It was a stormy winter night when Rabbi Baruch lit his first Chanukah candle. His disciples stood about him in reverence and watched the small flame flicker and dance to the inspired words of the holy man.

Hardly had Rabbi Baruch finished reciting the Hanerot Halalu prayer, when the small flame that had grown large and steady began to dwindle and then disappear as if taken away by some strange power. Rabbi Baruch’s disciples were awestruck. Frightened by the strange incident, they looked at their Rebbe, who stood silent and motionless, as if immersed in deep thought, searching the far distances for the solution to the unusual happening.

When the shammas wanted to re-light the candle, Rabbi Baruch stopped him and motioned him away. After a few minutes of anxious, silent waiting, Rabbi Baruch’s face lit up. He began to sing the first stanza of Maoz Tzur, and his disciples, their fears relieved, joined in with happy voices.

“Let us now sit down and celebrate Chanukah properly,” said Rabbi Baruch after they had finished this song of faith in G‑d’s ever-present help. “The light of Chanukah will return. It is on an important mission for the glory of the Almighty.”

Rabbi Baruch’s disciples had complete faith in the wisdom of their Rebbe. They crowded around the long table, eager to find out what had caused the disappearance of the light. But Rabbi Baruch told them to have patience. That night they would yet know the whole story. So they sang joyfully and listened to their holy rabbi’s wise words, celebrating this first night of Chanukah in the spirit of enthusiasm and holy.

It was close to midnight when the chasidim who sat near the window suddenly exclaimed, “Rabbi, Rabbi, the Chanukah light is back!” Everyone rose and looked at the small flame that had returned. Its light seemed to be filled with radiant joy, as if it had carried the message of the Chaunkah miracle from one corner of the world to the other. Rabbi Baruch told his disciples that in a few minutes they would find out what happened. Hardly had he finished talking when they heard the noise of an approaching carriage. The click-clack of hooves increased, until the carriage stopped right in front of Rabbi Baruch’s house. The door opened, and in came one of the Rabbi’s closest and most faithful followers, who lived in a small town beyond the mountains and forests. His clothes looked disorderly and his face was harrowed, as if he had gone through some terrible experience of fear and anxiety. Yet the man’s eyes shone as he bowed over the Rabbi’s hand and kissed it reverently. Rabbi Baruch greeted him with a warm “Shalom Aleichem,” and told him to say his evening prayers and kindle his Chanukah light. The chasidim could hardly wait till the man did as the Rebbe had commanded. At last he was ready, and sat by the side of Rabbi Baruch, as the crowded room was filled with silent expectancy.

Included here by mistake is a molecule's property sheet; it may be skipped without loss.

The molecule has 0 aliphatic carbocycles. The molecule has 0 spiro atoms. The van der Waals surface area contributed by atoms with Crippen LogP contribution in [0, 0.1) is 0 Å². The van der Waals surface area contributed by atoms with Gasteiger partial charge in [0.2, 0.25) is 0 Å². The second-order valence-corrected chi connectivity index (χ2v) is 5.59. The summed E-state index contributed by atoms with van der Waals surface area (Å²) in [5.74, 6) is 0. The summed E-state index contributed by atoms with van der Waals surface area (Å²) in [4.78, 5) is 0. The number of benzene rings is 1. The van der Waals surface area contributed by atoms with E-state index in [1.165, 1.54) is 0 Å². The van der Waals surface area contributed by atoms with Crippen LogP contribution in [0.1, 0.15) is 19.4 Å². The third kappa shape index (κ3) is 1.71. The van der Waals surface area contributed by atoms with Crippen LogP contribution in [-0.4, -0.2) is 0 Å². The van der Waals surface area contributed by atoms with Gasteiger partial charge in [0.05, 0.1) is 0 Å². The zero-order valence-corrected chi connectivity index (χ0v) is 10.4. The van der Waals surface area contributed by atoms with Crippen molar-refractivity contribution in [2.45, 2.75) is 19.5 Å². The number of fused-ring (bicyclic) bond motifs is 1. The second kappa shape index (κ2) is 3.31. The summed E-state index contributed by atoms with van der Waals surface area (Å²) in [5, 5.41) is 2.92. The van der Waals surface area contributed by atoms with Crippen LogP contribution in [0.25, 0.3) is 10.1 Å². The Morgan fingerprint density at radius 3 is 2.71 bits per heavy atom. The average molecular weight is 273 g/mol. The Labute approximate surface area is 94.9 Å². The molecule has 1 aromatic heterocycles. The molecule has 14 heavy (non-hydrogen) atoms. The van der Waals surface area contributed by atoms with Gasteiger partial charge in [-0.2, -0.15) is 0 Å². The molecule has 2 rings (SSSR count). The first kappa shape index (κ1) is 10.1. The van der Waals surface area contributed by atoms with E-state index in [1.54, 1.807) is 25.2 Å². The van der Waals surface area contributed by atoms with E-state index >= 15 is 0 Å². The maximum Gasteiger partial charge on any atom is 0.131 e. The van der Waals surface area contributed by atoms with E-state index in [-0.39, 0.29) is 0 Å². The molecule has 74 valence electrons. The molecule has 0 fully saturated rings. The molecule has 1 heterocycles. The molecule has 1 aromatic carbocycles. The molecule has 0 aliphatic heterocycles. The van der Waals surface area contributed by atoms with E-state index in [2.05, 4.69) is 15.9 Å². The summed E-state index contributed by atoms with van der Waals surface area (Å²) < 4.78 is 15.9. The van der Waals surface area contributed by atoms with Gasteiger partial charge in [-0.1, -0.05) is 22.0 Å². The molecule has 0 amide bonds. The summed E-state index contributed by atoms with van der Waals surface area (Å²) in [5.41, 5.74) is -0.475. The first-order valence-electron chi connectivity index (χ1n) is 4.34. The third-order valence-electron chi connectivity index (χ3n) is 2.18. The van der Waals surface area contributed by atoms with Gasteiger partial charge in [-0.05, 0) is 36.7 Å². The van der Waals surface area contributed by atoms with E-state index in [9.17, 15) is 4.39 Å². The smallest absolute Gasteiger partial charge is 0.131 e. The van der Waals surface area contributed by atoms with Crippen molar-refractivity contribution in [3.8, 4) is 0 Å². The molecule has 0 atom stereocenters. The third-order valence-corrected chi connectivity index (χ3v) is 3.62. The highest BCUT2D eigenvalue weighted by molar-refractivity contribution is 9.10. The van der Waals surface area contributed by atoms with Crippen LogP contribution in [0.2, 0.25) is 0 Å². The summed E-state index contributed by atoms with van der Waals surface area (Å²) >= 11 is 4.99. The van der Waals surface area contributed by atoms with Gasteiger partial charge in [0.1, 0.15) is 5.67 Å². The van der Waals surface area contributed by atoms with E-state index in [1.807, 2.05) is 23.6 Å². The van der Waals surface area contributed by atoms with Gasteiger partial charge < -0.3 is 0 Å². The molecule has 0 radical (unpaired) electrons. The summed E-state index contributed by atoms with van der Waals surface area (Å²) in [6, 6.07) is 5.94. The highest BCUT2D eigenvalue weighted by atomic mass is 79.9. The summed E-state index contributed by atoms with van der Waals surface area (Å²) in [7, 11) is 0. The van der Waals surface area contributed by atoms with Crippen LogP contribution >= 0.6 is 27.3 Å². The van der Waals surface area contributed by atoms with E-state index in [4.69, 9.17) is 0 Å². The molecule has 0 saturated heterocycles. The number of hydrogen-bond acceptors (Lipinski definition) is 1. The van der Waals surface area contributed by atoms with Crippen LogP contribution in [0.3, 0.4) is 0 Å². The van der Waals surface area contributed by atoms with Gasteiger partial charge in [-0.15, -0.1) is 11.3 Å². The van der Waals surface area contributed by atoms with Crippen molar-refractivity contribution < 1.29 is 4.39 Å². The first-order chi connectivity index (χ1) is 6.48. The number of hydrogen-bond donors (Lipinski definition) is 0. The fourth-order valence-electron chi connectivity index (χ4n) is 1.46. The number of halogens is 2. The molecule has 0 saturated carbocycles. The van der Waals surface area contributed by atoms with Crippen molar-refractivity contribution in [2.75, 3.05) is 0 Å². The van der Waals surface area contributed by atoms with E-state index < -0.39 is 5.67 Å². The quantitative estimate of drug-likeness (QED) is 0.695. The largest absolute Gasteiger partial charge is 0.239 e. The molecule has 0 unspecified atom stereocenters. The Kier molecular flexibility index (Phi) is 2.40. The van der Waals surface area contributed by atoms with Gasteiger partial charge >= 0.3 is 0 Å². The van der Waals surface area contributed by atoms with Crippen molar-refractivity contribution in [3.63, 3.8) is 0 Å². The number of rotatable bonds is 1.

This is what he told his eager listeners:

“Several days ago I started on my way to spend Chanukah with the holy Rabbi. I had sufficient time to arrive before the festival. I was happy, and could hardly wait for the moment when I would sit among you in this holy atmosphere. The weather was cold and stormy as I rode along the difficult road that leads to this city. Yet I hardly felt the discomfort because I was thinking of the warmth and the welcome that was waiting for me. In my impatience and anticipation I could not bear the thought of stopping at one of the inns along the road. I decided to risk the dangers of the trip through the dark forest in stormy weather so that I could get here a day ahead of schedule.”

“This was frivolous of you,” Rabbi Baruch interrupted his devoted disciple. “One should never test G‑d.”

“I soon realized my mistake, holy Rabbi,” replied the man. “For when I crossed one of the dense forests on the way, I was attacked by a band of robbers, who must have thought I was a rich merchant passing through the forest on a business trip. A sudden jerk tore me out of my thoughts. Rough hands seized me and pulled me down from my seat. Every part of the carriage and my belongings were searched. When they did not find what they were looking for, they began to beat me. Finally they decided to take me to their chief, who would squeeze the truth out of me. While one masked men sat beside me in my carriage, another took the reins and rode deeper into the forest. I closed my eyes because I was too frightened to watch the wild ride.